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Review: Of Mice and Men – John Steinbeck

Of Mice and Men
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When I was studying for my GCSEs I was, to put it mildly, a bit of an idiot. I had breezed through English Literature for much of my school life, studying The Ghost of Thomas Kempe by Penelope Lively and a beautiful text called Flight by Dorris Lessing which will always remind me of Frangipani trees and verandas.

In my final year at school however, much to my horror, we were to study the following: A Winter’s Tale by Shakespeare, Gulliver’s Travels by Jonathan Swift and Of Mice and Men by John Steinbeck. Despite a thoroughly half-hearted attempt I could get to grips with neither A Winter’s Tale nor Gulliver’s Travels and thus convinced myself and my teacher I would fail my GCSEs if he insisted on me writing coursework on either of these texts.

Thankfully, I was blessed with an incredible teacher, Mr Parsons, to whom I am forever indebted for instilling in me such a love of reading. Rather then force me to get my act together and quit moaning, he allowed me to chose a different Shakespeare play (Othello) and a different text to study (my memory fails me which one), on the condition that I did one hell of a lot of independent studying, which I obliged to do.

Consequently, I studied just one of the three assigned texts in my final year at school and it was Steinbeck’s Of Mice and Men. Published in 1937, the title came from a poem by Robert Burns’ entitled ‘To A Mouse’ which read: “The best laid scheme o’ mice and men/Gang aft agley”, meaning “The best laid schemes of mice and men/go often askew.”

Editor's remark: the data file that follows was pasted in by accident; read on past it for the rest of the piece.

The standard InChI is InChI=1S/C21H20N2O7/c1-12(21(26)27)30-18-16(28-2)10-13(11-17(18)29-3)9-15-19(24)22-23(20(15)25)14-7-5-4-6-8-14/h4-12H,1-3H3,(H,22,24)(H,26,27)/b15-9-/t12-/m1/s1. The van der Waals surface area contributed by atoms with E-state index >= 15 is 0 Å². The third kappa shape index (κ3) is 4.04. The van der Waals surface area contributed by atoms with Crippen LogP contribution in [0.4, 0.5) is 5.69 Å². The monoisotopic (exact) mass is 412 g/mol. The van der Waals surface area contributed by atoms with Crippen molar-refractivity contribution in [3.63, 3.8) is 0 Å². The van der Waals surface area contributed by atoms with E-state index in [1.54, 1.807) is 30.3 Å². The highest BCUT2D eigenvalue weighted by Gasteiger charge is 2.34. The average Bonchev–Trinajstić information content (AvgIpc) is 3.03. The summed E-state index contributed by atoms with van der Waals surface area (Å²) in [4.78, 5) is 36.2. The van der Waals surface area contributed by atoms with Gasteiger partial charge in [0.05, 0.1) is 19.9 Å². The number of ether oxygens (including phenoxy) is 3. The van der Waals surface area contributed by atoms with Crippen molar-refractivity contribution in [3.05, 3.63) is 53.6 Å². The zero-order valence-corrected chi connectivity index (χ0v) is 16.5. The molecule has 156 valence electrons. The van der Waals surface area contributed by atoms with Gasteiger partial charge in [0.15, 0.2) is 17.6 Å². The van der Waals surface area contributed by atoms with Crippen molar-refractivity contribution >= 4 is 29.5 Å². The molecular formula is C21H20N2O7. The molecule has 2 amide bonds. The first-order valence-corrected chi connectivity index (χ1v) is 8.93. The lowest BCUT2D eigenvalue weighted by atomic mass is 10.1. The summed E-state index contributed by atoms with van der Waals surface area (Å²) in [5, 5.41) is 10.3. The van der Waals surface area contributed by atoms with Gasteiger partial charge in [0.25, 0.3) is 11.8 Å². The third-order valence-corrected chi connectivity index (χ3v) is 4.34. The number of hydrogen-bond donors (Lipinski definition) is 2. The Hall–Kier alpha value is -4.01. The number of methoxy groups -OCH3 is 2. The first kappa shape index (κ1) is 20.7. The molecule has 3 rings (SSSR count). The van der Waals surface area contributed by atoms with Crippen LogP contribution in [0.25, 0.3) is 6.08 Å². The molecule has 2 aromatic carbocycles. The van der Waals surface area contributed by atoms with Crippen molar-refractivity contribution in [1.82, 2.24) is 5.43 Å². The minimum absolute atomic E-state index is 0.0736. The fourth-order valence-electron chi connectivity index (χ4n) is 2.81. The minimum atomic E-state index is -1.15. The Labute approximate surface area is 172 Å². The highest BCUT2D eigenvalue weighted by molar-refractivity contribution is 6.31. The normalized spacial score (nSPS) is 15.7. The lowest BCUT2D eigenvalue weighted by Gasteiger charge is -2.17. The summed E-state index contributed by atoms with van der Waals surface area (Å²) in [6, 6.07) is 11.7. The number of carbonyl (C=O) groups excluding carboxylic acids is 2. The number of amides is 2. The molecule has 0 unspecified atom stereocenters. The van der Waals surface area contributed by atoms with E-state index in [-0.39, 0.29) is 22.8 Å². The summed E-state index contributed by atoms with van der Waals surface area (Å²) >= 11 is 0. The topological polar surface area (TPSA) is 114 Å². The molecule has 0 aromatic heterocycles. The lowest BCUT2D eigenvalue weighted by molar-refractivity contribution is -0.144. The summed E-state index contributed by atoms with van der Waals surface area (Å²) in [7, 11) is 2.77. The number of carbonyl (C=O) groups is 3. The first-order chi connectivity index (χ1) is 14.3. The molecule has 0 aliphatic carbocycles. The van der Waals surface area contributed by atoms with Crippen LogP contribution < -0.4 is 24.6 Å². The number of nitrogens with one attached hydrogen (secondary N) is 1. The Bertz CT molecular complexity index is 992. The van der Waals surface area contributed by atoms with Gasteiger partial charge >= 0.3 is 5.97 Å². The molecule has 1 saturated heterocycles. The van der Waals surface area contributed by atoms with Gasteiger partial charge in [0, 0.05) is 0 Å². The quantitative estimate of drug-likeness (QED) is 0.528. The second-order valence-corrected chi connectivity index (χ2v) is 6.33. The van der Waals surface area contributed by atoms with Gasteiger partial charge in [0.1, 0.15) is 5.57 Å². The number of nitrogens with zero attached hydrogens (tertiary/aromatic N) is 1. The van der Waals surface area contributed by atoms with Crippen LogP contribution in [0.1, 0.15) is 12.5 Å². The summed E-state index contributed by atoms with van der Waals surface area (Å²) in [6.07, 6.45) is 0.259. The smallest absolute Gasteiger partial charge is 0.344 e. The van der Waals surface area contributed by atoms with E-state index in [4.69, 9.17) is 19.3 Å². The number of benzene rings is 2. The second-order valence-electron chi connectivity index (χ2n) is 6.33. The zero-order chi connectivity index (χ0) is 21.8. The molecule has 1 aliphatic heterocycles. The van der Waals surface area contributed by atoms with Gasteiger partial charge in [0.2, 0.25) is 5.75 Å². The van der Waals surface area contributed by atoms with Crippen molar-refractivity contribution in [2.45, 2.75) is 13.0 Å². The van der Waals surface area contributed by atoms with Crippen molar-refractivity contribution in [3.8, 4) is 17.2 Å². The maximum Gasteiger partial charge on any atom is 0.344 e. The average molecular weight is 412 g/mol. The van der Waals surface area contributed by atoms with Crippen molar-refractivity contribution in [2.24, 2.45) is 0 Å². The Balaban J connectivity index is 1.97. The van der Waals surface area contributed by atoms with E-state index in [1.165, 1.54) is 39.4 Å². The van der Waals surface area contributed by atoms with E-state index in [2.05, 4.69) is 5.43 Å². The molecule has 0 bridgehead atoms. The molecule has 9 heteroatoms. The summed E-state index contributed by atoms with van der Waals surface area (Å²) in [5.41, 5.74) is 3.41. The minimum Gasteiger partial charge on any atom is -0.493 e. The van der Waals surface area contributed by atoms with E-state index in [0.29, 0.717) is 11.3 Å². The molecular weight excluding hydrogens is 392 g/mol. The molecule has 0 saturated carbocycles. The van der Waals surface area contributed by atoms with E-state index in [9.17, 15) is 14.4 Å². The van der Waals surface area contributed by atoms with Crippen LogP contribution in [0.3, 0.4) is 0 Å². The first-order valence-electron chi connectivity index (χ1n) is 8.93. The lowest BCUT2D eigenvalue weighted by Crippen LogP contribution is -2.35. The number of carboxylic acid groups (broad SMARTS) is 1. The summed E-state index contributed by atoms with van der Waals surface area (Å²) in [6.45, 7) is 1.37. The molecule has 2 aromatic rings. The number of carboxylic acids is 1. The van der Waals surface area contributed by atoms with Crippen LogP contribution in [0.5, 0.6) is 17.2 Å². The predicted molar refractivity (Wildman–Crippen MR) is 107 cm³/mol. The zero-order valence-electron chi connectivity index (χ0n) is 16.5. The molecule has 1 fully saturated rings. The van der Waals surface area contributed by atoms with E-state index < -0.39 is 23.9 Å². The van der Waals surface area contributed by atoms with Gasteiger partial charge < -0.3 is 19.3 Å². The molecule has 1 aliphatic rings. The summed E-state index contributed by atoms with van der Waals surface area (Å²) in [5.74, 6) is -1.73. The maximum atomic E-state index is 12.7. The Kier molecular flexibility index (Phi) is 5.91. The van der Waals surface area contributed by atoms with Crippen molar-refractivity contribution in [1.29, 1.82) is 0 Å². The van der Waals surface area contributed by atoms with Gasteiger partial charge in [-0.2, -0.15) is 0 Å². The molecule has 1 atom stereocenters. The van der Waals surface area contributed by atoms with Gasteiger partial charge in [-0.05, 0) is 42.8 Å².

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Set amidst the Great Depression, Of Mice and Men tells the story of migrant field workers Lennie and George who are in search of The American Dream. Not dissimilar to JD Salinger’s The Catcher in the Rye, Steinbeck’s novel was the victim of censorship due to what was perceived as frequent vulgar language.

Steeped in tragedy, Of Mice and Men explores themes of friendship and loneliness, of aspirations and of dreams. Lennie, whose character is physically strong but mentally childlike, shares George’s dream of owning a patch of land on which they can settle down. His disability, however, is a habitual burden on them both and we see George take on the role of father figure. Depicting a tender yet dependent friendship between the two protagonists, Of Mice and Men is a beautifully constructed story with intimately drawn characters who weave the story together.

The ending is both evocative and tragic, and is the final illustration of George’s love for Lennie. A truly heartbreaking book.

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